Before I begin with the meat of this article, I’d like you to get to know me a tiny bit so you can see that the writers here at Muse Tracks are the same as all of you struggling to find the road (and stay on it) to being an author.
Well, here goes…
I am a dabbler. I have a closet full of pencil sketches from copies of Leonardo da Vinci’s drawings to pen and ink creations of my own imagination. I have watercolor paintings stacked at my mother’s house I dabble in textile arts and have woven, crosstitched, needlepointed, and even threaded fabrics through my paintings. I love to paint walls and decorate- my house is an ever changing canvas. Photographs clog the memory banks of my computer. Cooking is a total creative outlet for me and travel feeds my soul. Through all of this dabbling, I have learned quite a bit about the arts and am a lover of museums and artists from all walks.
While I’m a dabbler at all those things and have had varying successes at them, I consider them fun endeavors. It really doesn’t matter if I’m any good at them or not. I simply create.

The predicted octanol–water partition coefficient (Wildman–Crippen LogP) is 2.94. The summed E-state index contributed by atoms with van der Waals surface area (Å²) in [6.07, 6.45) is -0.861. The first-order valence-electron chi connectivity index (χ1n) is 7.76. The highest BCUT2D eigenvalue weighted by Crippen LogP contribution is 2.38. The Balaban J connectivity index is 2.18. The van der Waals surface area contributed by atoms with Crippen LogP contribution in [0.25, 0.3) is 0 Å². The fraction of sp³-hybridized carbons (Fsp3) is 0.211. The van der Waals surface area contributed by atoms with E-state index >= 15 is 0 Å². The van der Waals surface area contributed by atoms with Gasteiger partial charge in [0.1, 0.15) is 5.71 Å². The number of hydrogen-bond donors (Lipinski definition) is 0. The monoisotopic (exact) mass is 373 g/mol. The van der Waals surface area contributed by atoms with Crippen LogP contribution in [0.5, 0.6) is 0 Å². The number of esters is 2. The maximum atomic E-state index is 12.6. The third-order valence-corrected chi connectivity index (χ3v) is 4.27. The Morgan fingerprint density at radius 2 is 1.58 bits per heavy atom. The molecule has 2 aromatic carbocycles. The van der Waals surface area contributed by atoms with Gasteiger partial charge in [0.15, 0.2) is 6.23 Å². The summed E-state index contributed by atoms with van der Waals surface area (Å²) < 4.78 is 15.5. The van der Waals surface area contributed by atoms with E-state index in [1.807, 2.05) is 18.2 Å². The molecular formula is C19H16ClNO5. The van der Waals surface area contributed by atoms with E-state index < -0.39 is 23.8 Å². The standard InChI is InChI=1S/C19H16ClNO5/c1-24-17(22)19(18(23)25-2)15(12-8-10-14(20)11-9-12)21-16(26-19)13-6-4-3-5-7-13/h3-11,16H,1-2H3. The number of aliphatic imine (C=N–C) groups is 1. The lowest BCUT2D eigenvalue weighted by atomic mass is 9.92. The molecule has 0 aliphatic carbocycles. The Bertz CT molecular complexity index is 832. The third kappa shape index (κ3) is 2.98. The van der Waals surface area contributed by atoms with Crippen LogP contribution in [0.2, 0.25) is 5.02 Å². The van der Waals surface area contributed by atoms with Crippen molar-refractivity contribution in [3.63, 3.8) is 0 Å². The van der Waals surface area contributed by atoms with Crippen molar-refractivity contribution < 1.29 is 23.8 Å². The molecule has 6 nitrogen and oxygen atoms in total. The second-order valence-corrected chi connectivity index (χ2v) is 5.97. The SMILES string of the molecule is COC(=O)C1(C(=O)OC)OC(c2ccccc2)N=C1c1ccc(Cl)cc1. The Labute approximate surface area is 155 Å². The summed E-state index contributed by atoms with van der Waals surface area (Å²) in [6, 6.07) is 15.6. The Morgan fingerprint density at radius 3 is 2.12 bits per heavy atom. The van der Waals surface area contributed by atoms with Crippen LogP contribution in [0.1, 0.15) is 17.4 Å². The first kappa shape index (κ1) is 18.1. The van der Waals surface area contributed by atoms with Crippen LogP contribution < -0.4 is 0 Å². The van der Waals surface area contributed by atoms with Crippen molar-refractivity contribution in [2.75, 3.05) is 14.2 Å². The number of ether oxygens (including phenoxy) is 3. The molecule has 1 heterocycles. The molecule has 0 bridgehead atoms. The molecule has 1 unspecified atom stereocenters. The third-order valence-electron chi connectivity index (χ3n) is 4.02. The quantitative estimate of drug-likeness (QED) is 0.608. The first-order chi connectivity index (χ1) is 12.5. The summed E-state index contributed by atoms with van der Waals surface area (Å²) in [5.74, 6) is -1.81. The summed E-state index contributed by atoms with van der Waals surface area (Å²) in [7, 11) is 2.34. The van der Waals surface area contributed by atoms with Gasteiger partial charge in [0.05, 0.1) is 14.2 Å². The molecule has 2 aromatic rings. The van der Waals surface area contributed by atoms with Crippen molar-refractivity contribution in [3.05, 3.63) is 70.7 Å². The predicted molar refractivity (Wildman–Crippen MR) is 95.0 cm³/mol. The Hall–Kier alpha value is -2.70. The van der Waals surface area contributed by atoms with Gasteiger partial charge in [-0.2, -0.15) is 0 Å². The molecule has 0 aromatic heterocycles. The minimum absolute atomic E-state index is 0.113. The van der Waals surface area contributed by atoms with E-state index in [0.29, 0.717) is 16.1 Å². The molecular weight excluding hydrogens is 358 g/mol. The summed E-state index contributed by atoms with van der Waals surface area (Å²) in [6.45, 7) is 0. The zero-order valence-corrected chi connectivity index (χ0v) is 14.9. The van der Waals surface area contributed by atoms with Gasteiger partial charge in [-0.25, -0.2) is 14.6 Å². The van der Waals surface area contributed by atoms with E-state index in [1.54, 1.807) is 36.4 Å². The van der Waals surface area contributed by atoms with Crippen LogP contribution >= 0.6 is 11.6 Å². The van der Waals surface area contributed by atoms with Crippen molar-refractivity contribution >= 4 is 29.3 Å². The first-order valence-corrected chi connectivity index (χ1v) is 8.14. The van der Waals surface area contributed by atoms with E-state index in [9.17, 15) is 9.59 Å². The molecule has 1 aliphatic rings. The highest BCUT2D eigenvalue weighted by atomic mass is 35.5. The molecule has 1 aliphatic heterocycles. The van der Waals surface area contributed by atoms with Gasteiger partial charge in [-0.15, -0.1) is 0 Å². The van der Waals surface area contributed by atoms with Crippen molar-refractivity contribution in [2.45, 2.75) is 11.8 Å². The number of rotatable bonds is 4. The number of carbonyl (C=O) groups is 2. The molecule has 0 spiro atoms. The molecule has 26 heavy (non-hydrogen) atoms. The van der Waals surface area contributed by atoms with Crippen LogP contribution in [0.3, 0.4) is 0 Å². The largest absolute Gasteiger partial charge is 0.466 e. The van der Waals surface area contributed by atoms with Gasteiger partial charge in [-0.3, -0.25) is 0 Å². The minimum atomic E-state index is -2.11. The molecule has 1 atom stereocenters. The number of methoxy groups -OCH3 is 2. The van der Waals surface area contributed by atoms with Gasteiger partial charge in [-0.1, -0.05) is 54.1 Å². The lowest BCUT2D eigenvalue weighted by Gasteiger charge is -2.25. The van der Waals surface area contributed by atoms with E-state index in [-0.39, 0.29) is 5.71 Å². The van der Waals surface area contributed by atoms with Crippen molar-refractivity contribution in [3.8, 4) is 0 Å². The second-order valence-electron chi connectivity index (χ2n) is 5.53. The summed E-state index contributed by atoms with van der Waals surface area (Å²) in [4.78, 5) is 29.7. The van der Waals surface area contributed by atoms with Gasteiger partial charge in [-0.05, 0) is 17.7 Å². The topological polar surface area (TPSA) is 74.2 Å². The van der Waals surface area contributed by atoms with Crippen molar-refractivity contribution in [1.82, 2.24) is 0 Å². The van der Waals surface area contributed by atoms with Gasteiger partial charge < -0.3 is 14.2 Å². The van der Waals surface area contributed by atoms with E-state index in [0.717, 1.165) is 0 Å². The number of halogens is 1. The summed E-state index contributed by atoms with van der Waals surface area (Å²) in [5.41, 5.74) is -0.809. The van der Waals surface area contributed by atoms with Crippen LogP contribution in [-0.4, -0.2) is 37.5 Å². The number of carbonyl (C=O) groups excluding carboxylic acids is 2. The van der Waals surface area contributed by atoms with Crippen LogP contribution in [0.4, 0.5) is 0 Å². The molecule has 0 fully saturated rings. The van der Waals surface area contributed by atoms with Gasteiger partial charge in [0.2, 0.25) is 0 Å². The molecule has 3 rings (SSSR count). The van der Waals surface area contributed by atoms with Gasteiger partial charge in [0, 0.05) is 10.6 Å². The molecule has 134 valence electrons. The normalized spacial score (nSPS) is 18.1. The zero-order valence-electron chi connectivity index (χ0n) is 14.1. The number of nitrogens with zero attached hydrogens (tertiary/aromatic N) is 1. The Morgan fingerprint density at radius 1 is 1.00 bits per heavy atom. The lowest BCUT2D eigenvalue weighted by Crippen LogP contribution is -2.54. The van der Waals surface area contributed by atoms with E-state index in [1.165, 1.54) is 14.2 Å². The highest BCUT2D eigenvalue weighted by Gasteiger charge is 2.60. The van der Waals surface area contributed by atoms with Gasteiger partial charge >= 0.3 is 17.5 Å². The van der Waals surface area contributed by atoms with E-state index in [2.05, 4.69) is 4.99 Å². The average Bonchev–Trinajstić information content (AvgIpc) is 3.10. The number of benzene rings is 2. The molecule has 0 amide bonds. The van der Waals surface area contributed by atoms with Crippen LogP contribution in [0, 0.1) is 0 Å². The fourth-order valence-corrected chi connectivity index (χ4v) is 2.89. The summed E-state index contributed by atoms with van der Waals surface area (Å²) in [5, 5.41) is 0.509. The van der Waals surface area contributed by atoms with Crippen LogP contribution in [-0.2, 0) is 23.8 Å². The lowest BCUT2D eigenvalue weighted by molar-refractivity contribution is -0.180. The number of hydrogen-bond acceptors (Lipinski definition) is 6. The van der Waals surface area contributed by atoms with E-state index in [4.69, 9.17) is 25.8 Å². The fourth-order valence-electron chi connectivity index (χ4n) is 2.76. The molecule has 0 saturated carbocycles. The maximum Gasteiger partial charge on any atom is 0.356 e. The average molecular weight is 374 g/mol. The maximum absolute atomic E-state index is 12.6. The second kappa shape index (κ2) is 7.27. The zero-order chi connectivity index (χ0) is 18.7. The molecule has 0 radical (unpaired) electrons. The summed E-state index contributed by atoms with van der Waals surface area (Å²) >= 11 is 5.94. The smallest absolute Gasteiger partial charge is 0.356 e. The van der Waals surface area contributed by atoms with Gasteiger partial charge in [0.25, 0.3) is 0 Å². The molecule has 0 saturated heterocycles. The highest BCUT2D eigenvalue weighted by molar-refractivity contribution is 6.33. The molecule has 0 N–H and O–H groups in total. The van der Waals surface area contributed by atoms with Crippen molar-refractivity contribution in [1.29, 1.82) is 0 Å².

Did you notice something missing?
I never once mentioned writing. I realized this while I was talking to a friend of mine the other day. We were talking about things we enjoyed and writing wasn’t on the list. He questioned me about its absence. I couldn’t answer him during that conversation, but it’s been waddling around in my head like a drunk duck ever since.
The Artists Way is a wonderful book that first and foremost gives us permission to be creative. It empowers us to delve into the fanciful, explore the beauty and remember that we are not whole if we deny this side of our being. (OK- I now officially feel like Earth Mother holding up a peace sign.) However artsy and spiritual this book may sound, the message is one that I believe everyone should hear. Is it fear, guilt, jealousy, or some other force that limits your beliefs in yourself? What causes you to self-sabotage? (My specialty) We have our own unique answers built on our own unique lives. Julia Cameron provides exercises that offer ways to inhibit the roadblocks we throw up for ourselves.